So This Is What Chicago’s Best Chefs Cook in Their Own Kitchens
OK, we can actually make some of these
It’s the age-old question (or maybe just something we’ve always wondered): What do chefs make when they’re at home? So we asked 11 of Chicago’s top chefs what their at-home go-tos are. From a fancy Rouladen to a bottle of red and a bag of chips, here are what these amazing cooks make when they’re off the clock.
Kevin Yu: Owner of Kizuki Ramen and Izakaya
What he makes: Garlic chicken broth and with old-school fried rice (scrambled eggs, spam, white rice, green onion and a touch of soy sauce).
Joe Frietze: Chef de Cuisine at Publican Quality Meats
What he eats: Breakfast for dinner. Usually some combo of chorizo, eggs, tortillas and Hatch green chile. (Need some eggs for dinner inspiration? Try one of these bad boys.)
Nick Nitti: Owner and Chef of Forno Rosso Pizzeria Napoletana
What he makes: On Sundays, it’s usually Bolognese—tomato-based sauce, pork, veal and pancetta—with fresh pappardelle. Ummm…please invite us over for dinner.
Rachel Dow: Chef of The Betty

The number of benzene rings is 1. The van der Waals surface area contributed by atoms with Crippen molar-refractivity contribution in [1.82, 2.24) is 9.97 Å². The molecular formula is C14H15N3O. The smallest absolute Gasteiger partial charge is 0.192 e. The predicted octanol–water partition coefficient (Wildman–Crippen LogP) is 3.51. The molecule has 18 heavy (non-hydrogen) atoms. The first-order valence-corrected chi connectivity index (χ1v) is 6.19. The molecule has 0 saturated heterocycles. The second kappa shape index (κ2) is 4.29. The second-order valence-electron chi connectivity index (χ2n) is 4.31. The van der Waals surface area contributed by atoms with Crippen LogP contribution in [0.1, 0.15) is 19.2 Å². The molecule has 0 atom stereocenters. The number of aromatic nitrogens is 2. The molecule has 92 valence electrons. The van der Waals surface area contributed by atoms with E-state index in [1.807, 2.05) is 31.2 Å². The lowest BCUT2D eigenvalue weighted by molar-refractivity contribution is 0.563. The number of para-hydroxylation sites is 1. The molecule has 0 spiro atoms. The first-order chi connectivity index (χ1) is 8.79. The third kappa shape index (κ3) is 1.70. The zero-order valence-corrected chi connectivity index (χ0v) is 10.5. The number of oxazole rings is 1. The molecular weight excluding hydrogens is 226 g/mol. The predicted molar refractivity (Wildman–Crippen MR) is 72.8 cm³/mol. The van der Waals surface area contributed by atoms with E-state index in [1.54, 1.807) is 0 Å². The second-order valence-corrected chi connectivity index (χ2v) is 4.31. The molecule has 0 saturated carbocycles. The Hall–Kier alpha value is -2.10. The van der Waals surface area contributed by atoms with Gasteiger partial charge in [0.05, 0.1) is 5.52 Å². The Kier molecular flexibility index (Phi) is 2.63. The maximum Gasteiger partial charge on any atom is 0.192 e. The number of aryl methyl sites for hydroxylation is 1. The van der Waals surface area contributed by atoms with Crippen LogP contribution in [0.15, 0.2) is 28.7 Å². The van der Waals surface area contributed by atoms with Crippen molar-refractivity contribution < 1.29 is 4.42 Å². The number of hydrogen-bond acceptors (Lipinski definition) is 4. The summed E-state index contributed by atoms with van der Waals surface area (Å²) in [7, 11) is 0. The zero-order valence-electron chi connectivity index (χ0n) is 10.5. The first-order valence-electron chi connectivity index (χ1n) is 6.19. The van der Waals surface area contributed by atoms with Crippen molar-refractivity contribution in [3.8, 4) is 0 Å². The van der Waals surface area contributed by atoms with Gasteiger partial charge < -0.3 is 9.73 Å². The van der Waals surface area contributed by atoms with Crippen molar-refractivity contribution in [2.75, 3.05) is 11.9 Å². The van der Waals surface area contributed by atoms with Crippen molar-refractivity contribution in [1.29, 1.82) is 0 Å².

What she makes: A what’s-in-the-pantry noodle soup—bean thread noodles, sambal, sesame-chili oil and miso. We definitely need to upgrade our pantry purchases.
Rebecca LaMalfa: Chef at Virgin Hotels Chicago
What she eats: A glass of red wine and sour cream and onion potato chips. (How are we not BFFs yet?)
Tommy Wang: Chef and Owner of MAK Restaurant
What he makes: Stir-fry with chicken, mushrooms, onions, crushed garlic and olive oil with a mixture of two parts soy sauce, one part plain white vinegar and a dash of sugar. Mmmmm.
Ryan Pfeiffer: Chef de Cuisine at Blackbird
What he makes: A fresh farmers’ market panzanella of tomatoes, corn, sweet onion, shelling beans (blanched) and sourdough with a yuzu, egg and buttermilk dressing.
Julie Warpinski: Chef de Cuisine at Big Star
What she makes: A basic tomato sauce. Though the recipe changes, it usually starts with sautéing onions and garlic, adding in tomatoes and then just leaving on the stove until it reduces to perfection. And to add variation, she plays around with adding bacon, ground beef, chili flake, red wine, oils, vinegars and different herbs or spices.
Don Penza: Executive Chef of Kanela Breakfast Club
What he makes: Anything that doesn’t involve cleaning up the mess—grilling or making salsas and salads. Hey, nobody likes bringing work home with them.